Nseobong Okon-Ekong writes that Senator Godswill Akpabio’s attempt to re-invent himself and change the narrative may be fraught with tell-tale gaps

    There is no doubt that Senate Minority Leader and immediate past governor of Akwa Ibom State, Chief Godswill Obot Akpabio is over the moon with all the uproar going on around his personality because he has switched politicial party loyalty from the Peoples Democratic Party (PDP) to the All Progressives Congress (APC). Since he first tasted the vehemence of popularity as the speaker of the students’ union parliament as a law student at the University of Calabar, he had become drawn to power as water is to fish. Calabar was where he apparently perfected his enterprise of being the garrulous and became an adept at saying more than he has done and convincing many people to believe him. It is not impossible that he imagines himself a great orator. That is fine if you love listening to a broken record, repeating the same irritating sound over and over again.

    His next major outing as the spokesperson for owners of telecommunication businesses in Nigeria gave him an enhanced capacity in a section that covered a significant part of the country. He returned to Akwa Ibom from Lagos, some argue, on the recommendation of the late Lady of Songs Christie Essien-Igbokwe who was very close to then Governor Victor Attah. Akpabio was made the Commissioner for Petroleum and Natural Resources. The ministry was dear to Attah’s heart as the former governor was in the heat of a struggle for 13 per cent derivation of oil revenue to host states and the abrogation of the on-shore-off-shore dichotomy. Former President Olusegun Obasanjo was so enraged at the audacity of Attah that he withheld the monetary allocation for the state in a futile attempt to force Attah to repudiate the struggle.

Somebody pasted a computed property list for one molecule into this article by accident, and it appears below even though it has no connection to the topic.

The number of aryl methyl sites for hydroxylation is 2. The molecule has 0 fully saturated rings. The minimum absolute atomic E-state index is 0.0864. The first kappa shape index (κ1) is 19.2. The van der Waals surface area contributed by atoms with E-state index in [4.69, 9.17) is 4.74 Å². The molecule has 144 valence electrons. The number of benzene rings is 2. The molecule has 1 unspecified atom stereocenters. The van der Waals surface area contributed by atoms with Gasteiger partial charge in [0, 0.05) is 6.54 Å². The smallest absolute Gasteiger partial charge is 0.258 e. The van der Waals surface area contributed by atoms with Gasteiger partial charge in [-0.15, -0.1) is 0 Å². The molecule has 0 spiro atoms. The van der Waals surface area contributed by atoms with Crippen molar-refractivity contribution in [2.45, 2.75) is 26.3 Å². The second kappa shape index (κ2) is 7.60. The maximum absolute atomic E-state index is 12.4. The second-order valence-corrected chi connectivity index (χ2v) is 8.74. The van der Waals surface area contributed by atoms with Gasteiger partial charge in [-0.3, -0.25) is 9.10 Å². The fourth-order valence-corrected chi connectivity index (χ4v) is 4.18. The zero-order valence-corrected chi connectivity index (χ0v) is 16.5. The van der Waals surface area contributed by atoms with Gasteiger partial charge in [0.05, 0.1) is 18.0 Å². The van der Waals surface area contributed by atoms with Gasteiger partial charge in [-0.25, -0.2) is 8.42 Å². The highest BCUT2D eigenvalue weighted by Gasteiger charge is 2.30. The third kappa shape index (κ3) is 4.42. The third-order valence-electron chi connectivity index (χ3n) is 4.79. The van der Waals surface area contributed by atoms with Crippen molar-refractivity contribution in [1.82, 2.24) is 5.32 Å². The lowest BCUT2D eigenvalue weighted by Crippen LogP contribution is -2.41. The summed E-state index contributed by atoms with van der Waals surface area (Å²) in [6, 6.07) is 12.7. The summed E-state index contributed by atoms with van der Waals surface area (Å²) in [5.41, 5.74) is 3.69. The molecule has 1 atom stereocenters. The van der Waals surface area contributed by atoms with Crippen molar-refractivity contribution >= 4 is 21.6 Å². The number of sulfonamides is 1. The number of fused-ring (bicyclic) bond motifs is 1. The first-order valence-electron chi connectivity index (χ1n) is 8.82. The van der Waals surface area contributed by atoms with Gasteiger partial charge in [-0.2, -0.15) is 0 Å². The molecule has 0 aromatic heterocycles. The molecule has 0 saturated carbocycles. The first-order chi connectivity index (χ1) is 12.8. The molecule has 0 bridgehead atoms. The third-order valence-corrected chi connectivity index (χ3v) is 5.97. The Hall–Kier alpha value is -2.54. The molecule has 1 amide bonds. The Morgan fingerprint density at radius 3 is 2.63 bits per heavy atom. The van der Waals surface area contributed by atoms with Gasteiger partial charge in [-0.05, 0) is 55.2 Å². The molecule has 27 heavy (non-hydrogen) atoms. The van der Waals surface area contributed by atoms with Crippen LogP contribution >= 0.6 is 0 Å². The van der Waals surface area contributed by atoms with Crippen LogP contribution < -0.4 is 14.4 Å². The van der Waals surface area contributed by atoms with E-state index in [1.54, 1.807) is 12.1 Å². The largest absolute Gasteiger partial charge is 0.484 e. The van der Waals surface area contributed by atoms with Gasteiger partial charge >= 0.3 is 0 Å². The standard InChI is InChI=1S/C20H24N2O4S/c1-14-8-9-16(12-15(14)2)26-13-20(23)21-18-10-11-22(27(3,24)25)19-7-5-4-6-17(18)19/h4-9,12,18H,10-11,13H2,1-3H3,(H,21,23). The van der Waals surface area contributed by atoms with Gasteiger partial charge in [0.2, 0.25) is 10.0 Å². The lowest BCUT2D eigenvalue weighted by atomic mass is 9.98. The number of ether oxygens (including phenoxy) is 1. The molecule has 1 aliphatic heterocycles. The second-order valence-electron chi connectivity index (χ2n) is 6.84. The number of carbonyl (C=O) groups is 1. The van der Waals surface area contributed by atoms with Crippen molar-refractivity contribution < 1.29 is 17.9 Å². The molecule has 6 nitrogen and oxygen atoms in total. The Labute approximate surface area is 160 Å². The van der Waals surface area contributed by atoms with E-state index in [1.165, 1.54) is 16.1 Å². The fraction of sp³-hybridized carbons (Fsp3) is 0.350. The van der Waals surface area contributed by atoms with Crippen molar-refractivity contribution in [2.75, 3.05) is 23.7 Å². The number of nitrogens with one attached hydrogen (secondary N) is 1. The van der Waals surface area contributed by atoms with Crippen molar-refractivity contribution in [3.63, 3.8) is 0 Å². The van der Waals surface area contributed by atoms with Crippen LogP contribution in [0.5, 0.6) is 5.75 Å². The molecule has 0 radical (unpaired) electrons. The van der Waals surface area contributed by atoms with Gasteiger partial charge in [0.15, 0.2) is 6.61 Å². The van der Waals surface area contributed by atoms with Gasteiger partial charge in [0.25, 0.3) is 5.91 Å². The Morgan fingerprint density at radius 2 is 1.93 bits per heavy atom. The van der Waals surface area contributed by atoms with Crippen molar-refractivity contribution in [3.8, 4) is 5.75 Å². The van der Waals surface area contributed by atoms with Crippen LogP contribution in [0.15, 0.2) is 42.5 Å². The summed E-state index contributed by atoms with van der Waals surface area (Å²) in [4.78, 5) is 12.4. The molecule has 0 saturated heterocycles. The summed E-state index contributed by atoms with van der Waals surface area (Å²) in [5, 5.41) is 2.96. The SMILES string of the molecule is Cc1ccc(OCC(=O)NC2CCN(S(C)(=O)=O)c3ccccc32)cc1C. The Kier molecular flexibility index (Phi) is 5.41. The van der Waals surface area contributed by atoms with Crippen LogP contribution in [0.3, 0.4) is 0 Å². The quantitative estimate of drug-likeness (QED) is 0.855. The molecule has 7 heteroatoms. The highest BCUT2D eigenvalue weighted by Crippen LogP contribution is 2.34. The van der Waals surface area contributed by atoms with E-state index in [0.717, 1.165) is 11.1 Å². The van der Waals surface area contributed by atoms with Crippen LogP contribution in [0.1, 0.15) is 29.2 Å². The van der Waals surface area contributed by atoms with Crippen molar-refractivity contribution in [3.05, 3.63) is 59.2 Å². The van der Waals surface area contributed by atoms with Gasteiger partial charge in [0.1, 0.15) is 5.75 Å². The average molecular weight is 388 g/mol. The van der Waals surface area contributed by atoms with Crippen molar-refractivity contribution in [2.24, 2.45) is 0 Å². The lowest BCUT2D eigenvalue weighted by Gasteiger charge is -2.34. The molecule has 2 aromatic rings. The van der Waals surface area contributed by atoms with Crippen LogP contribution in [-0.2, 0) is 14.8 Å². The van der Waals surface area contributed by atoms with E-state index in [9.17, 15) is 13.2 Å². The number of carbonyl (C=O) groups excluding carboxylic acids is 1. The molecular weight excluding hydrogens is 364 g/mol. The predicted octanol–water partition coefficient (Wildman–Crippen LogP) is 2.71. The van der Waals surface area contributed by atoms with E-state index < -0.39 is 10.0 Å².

Akpabio was the first and only commissioner who served in that ministry. It looks like Attah created that ministry specifically to bring Akpabio on his team in 2002. His stay in the ministry apparently opened his eyes to the huge financial opportunities in the oil and gas sector. Apart from the former governor and state’s finance commissioner, Akpabio was the other person who had a good clue to the state’s funding profile. Perhaps, Attah got a hint that Akpabio knew too much. He was moved to the Ministry of Local Government and Chieftaincy Affairs. More than any other posting, Akpabio quickly converted the chances as he made friends with all the local government chairmen and strengthened ties with natural rulers across the state. While Attah travelled frequently outside the state, Akpabio combed all the 31 local government areas seemingly on tour of duty, but he was building formidable support for himself at the grassroots. His next appointment to the Ministry of Lands and Housing only served to fire his ambition to rule the state.

    Attah unwittingly played into his hand when he attempted to impose his son in-law as a successor. His plan met stiff rebellion. An unprecedented number of 57 contestants indicated interest in the job he was quitting, but it was Akpabio who breasted the tape ahead of others in a keen contest. Once he had the knife and yam in his hand, Akpabio consolidated on his position so well that he had virtually everyone in the state eating out of his hand. He brooked no nonsense and wielded power in the most brazen and ruthless manner, earning for himself the title of the Akwa Ibom governor who has exhibited the greatest callousness; depending on which side of the argument one stood. To many he was the God-sent messiah who carried out a phenomenal make-over of infrastructure in the state and even changed the orientation of the people by giving them a sense of self-worth they were not accustomed to. Others saw him as the devil incarnate who provided an environment for ribaldry, ostentatiousness, gangsters and a lot of blood-letting. Before Akpabio became governor, Akwa Ibom was the most peaceful (and even docile) of the Niger Delta states. No sooner he took the reins of governance than frequent cases of (some say state sponsored) assault, kidnapping and assassination became the order of the day and emergency millionaires whose wealth could not be traced to any manufacturing or service industry emerged on the scene. Their only claim to fame and the accompanying affluence was being family members or associates of Akpabio.